The Internet Workers’ Union has reported a new surge in internetwork fees for Nova Scotia’s internetworking providers, which are charging customers an extra $10 a month to connect to the internet in the province.
Internetworking providers in Halifax include Halifax Regional Municipality, Nova Scotia Telecom, NovaTel and Telstra.
Internetwork services are typically offered by internet service providers, such as Netflix and Spotify, that have set prices for their customers.
“Internetworking fees have increased dramatically and now people are being charged an extra 10 per cent per month just to use the internet,” said Jennifer McLean, the director of Nova Scotia Telecommunications.
McLean said Halifax’s internet users are being forced to pay for the service they want.
The Halifax Regional Utilities Commission is the only agency charged for internetwork services in Nova Scotia, which has not been the case in other provinces.
But McLean is concerned that this could lead to internetworking services being more expensive than they should be.
Mclean said the increase in internetworking fee rates is causing some Nova Scotians to choose to drop internet services altogether.
“Some people are opting out because of the internetwork service, so we’re seeing some of those internet providers charging them even more for internet,” McLean told CBC News.
The Nova Scotia Utility Commission (NSUC) has not yet released an estimate for the new internetworking rate increase.
McElhany said it is not unusual for internet providers to increase internet fees, but it’s more common to see internetworking rates increase more than 10 per of the provincial average.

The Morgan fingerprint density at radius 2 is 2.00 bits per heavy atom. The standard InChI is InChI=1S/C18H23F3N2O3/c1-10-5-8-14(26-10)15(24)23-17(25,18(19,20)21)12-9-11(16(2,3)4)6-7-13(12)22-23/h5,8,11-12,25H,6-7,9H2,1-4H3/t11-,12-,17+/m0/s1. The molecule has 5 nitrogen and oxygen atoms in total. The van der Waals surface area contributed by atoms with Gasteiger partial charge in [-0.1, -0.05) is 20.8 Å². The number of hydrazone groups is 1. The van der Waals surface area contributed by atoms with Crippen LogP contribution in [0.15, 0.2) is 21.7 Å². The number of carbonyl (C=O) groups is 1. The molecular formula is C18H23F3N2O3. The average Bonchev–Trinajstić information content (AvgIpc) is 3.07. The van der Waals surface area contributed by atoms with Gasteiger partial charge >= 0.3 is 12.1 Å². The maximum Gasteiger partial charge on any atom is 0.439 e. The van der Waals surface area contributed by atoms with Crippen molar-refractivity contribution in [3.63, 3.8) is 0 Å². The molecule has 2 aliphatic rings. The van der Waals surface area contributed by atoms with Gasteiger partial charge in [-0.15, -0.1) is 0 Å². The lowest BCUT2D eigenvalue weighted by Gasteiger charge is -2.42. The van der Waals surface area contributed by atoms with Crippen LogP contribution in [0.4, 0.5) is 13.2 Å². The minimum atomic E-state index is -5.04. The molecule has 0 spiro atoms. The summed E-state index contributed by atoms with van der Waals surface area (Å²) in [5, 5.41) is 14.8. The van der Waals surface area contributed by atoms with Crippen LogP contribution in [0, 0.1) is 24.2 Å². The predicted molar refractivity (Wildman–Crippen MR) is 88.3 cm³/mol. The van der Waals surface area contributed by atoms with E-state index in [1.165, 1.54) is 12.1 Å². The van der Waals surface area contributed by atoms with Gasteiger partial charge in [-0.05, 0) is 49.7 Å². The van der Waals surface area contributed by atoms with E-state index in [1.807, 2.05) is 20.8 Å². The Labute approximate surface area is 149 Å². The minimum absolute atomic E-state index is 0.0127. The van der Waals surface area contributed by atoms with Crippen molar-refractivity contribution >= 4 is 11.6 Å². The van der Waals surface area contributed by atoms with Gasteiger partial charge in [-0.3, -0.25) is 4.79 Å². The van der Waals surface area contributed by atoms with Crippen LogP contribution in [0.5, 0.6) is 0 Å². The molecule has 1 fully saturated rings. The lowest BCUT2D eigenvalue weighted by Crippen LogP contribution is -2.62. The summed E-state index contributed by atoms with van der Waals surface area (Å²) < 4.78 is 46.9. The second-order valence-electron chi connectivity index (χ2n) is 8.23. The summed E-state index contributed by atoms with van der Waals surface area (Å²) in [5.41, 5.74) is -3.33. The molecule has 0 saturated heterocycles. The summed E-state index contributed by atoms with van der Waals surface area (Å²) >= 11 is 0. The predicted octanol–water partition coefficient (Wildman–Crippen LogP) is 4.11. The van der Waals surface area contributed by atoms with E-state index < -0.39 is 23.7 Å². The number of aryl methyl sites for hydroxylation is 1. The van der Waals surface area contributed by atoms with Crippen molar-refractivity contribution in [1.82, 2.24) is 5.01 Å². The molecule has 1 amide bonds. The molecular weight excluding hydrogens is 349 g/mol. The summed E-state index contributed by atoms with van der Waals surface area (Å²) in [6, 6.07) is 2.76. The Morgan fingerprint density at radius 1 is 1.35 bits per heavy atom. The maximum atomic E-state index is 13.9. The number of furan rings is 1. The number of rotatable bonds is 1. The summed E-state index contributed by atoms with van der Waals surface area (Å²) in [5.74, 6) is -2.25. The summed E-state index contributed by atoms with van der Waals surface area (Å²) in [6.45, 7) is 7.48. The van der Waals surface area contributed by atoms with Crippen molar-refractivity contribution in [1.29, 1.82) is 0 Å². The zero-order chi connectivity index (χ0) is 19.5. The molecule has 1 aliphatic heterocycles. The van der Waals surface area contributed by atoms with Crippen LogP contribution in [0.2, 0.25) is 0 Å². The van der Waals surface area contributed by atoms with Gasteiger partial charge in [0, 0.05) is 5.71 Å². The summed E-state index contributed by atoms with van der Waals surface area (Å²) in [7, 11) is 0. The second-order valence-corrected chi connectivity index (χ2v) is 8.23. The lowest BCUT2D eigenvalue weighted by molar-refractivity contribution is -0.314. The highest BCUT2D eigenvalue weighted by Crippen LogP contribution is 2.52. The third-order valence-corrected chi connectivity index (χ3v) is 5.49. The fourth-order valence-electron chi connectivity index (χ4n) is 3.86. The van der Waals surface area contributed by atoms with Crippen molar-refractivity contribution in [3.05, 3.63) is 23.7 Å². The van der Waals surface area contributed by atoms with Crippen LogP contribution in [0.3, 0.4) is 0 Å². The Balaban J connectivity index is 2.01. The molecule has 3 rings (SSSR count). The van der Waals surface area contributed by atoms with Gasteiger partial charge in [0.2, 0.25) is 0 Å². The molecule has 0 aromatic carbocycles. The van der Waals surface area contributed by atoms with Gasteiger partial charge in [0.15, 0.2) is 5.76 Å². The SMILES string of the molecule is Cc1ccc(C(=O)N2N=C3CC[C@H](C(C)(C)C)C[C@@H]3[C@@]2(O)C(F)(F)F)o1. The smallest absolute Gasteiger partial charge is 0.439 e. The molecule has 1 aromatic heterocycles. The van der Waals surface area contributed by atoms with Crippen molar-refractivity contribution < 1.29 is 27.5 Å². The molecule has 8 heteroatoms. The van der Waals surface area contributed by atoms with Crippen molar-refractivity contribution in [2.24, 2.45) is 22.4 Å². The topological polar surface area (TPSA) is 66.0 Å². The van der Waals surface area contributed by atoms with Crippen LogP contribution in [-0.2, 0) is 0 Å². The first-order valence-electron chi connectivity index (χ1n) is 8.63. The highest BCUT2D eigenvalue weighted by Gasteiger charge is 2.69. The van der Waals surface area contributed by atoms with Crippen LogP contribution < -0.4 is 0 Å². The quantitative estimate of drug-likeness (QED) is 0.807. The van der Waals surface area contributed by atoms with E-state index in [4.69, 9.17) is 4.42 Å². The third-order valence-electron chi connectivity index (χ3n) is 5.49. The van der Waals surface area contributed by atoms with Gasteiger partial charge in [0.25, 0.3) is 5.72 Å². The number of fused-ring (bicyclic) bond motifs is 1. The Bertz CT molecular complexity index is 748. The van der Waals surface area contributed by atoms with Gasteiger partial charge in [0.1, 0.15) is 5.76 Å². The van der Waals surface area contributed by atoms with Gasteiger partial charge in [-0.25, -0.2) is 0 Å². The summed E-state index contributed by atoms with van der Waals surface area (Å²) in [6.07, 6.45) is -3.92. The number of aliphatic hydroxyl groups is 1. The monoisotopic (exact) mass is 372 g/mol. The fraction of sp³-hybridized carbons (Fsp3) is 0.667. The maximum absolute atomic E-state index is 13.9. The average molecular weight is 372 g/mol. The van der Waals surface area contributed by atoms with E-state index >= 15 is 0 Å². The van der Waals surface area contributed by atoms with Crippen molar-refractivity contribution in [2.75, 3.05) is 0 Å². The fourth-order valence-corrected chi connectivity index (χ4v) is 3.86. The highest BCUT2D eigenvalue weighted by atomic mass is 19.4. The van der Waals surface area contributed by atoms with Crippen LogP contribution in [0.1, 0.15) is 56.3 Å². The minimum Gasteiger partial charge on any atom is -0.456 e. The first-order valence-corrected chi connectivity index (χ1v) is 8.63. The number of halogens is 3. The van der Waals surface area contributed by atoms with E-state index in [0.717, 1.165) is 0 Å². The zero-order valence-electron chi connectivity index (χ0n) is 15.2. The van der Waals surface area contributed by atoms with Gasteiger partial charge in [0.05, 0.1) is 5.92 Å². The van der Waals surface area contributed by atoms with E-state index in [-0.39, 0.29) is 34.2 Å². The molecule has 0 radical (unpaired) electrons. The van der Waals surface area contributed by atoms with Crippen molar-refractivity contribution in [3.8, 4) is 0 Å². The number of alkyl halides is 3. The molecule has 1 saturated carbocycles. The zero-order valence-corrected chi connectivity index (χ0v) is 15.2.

“It’s a little bit different than the other provinces, where they charge the same amount for internet and internetworking,” McElHany said.
“So it’s just a little different that’s being seen in Nova Scotia, and I think it’s a good thing to keep an eye on.”
McEl-hany added that she expects internetwork rates to increase over time, with internet service fees expected to rise in 2019.
However, she said she believes the rate increase for Nova Scotian internet users will only increase as the internet grows in demand.
“We’ve got a lot of people who are going to need internet, and it will just get more expensive,” McGlane said.
McGlany said she expects Nova Scotias internet users to be able to continue using their internet service until the internet increases by another 10 per or 15 per cent.
McEllan, the Nova Scotia telecommunications union director, said she is concerned internetworking companies are not complying with Nova Scotia legislation and regulations.
“I don’t want to see Nova Scotia internet become the norm in the country, but that’s not the case,” she said.
Nova Scotia Premier Stephen McNeil said internetwork providers in the Atlantic province are currently paying a premium rate to the Nova Scotial Utilities Commission (NUC) for internet service in the case of internetworks services.
McNeil also said Nova Scotia has a long-standing agreement with Canada to provide internet services to all residents.
However McEllans fears that could change.
“The Nova Scotia Government is looking at internet service as a critical service that must be provided by all Nova Scotiacans and we want to ensure that internet services are provided as efficiently as possible,” McEllane said in a statement.
McRae, the telecoms union president, said it’s the Nova-Scotian Government’s responsibility to ensure Nova Scotia residents have access to the best possible internet.
“Our industry is working with all of the municipalities to make sure that Nova Scotiians have the best internet possible,” she told CBC Nova Scotia.
“And we need to continue to be flexible and flexible in that regard.”
McElland said she does not want internet services being too expensive, but she does want internet providers offering the service in a fair and transparent way.
“What we want is the government to work with us, to work for us, and to get that price right for our customers.”